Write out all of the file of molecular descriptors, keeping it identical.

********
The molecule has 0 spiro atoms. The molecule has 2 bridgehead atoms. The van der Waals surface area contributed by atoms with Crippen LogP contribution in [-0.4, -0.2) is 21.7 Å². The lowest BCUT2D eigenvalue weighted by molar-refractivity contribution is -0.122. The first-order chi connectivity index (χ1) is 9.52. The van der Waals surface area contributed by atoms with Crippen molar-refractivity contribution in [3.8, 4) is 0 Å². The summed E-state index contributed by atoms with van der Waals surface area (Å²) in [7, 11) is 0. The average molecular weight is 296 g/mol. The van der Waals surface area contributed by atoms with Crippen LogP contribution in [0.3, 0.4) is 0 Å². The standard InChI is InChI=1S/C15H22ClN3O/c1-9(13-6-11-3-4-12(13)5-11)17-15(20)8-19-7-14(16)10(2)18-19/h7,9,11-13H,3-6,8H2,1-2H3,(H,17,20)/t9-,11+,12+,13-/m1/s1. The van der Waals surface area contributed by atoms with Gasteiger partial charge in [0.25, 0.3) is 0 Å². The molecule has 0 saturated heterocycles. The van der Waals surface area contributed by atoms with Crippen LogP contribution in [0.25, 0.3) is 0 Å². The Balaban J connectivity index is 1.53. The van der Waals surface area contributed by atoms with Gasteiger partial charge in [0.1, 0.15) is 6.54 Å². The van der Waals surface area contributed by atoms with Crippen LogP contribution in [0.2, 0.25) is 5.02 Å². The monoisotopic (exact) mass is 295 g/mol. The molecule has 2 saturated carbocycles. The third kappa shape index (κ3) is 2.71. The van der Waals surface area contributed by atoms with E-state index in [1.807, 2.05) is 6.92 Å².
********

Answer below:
The molecule has 0 spiro atoms. The molecule has 2 bridgehead atoms. The van der Waals surface area contributed by atoms with Crippen LogP contribution in [-0.4, -0.2) is 21.7 Å². The lowest BCUT2D eigenvalue weighted by molar-refractivity contribution is -0.122. The first-order chi connectivity index (χ1) is 9.52. The van der Waals surface area contributed by atoms with Crippen molar-refractivity contribution in [3.8, 4) is 0 Å². The summed E-state index contributed by atoms with van der Waals surface area (Å²) in [7, 11) is 0. The average molecular weight is 296 g/mol. The van der Waals surface area contributed by atoms with Crippen LogP contribution in [0.3, 0.4) is 0 Å². The standard InChI is InChI=1S/C15H22ClN3O/c1-9(13-6-11-3-4-12(13)5-11)17-15(20)8-19-7-14(16)10(2)18-19/h7,9,11-13H,3-6,8H2,1-2H3,(H,17,20)/t9-,11+,12+,13-/m1/s1. The van der Waals surface area contributed by atoms with Gasteiger partial charge in [0.25, 0.3) is 0 Å². The molecule has 0 saturated heterocycles. The van der Waals surface area contributed by atoms with Crippen LogP contribution in [0.25, 0.3) is 0 Å². The Balaban J connectivity index is 1.53. The van der Waals surface area contributed by atoms with Gasteiger partial charge in [0.1, 0.15) is 6.54 Å². The van der Waals surface area contributed by atoms with Crippen LogP contribution in [0.2, 0.25) is 5.02 Å². The monoisotopic (exact) mass is 295 g/mol. The molecule has 2 saturated carbocycles. The third kappa shape index (κ3) is 2.71. The van der Waals surface area contributed by atoms with E-state index in [1.807, 2.05) is 6.92 Å².